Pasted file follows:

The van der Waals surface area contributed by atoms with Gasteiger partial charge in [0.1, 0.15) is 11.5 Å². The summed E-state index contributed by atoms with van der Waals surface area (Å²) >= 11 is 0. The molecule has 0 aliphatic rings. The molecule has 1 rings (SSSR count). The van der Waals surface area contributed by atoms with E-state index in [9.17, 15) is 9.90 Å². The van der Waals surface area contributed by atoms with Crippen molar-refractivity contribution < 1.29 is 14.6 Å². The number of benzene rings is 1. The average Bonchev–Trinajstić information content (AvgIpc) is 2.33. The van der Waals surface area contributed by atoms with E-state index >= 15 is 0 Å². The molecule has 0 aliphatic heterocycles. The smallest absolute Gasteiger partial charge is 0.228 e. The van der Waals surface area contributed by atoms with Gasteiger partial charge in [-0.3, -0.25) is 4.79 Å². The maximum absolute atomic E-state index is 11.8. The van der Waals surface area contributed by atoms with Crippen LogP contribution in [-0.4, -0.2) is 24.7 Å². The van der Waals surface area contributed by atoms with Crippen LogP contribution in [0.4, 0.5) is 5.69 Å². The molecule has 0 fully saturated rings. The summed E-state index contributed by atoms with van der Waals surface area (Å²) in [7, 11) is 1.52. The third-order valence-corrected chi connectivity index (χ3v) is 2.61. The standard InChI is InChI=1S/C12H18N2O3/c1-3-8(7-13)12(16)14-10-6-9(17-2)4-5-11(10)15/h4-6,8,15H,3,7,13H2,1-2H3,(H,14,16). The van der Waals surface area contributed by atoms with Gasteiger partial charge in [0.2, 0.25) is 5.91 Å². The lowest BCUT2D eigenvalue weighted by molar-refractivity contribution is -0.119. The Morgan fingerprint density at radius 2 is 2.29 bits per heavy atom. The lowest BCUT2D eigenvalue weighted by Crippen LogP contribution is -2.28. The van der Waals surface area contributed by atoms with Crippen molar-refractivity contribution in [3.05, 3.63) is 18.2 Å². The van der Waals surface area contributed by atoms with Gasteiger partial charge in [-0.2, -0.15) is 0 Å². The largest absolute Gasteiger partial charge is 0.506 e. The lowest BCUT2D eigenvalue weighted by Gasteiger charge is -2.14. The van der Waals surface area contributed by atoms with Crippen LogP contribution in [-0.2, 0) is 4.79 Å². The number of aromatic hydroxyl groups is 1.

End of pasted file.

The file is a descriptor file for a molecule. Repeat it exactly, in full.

The van der Waals surface area contributed by atoms with Gasteiger partial charge in [0.1, 0.15) is 11.5 Å². The summed E-state index contributed by atoms with van der Waals surface area (Å²) >= 11 is 0. The molecule has 0 aliphatic rings. The molecule has 1 rings (SSSR count). The van der Waals surface area contributed by atoms with E-state index in [9.17, 15) is 9.90 Å². The van der Waals surface area contributed by atoms with Crippen molar-refractivity contribution < 1.29 is 14.6 Å². The number of benzene rings is 1. The average Bonchev–Trinajstić information content (AvgIpc) is 2.33. The van der Waals surface area contributed by atoms with E-state index >= 15 is 0 Å². The molecule has 0 aliphatic heterocycles. The smallest absolute Gasteiger partial charge is 0.228 e. The van der Waals surface area contributed by atoms with Gasteiger partial charge in [-0.3, -0.25) is 4.79 Å². The maximum absolute atomic E-state index is 11.8. The van der Waals surface area contributed by atoms with Crippen LogP contribution in [-0.4, -0.2) is 24.7 Å². The van der Waals surface area contributed by atoms with Crippen LogP contribution in [0.4, 0.5) is 5.69 Å². The molecule has 0 fully saturated rings. The summed E-state index contributed by atoms with van der Waals surface area (Å²) in [7, 11) is 1.52. The third-order valence-corrected chi connectivity index (χ3v) is 2.61. The standard InChI is InChI=1S/C12H18N2O3/c1-3-8(7-13)12(16)14-10-6-9(17-2)4-5-11(10)15/h4-6,8,15H,3,7,13H2,1-2H3,(H,14,16). The van der Waals surface area contributed by atoms with Gasteiger partial charge in [0.2, 0.25) is 5.91 Å². The lowest BCUT2D eigenvalue weighted by molar-refractivity contribution is -0.119. The Morgan fingerprint density at radius 2 is 2.29 bits per heavy atom. The lowest BCUT2D eigenvalue weighted by Crippen LogP contribution is -2.28. The van der Waals surface area contributed by atoms with Crippen molar-refractivity contribution in [3.05, 3.63) is 18.2 Å². The van der Waals surface area contributed by atoms with Gasteiger partial charge in [-0.2, -0.15) is 0 Å². The largest absolute Gasteiger partial charge is 0.506 e. The lowest BCUT2D eigenvalue weighted by Gasteiger charge is -2.14. The van der Waals surface area contributed by atoms with Crippen LogP contribution in [-0.2, 0) is 4.79 Å². The number of aromatic hydroxyl groups is 1.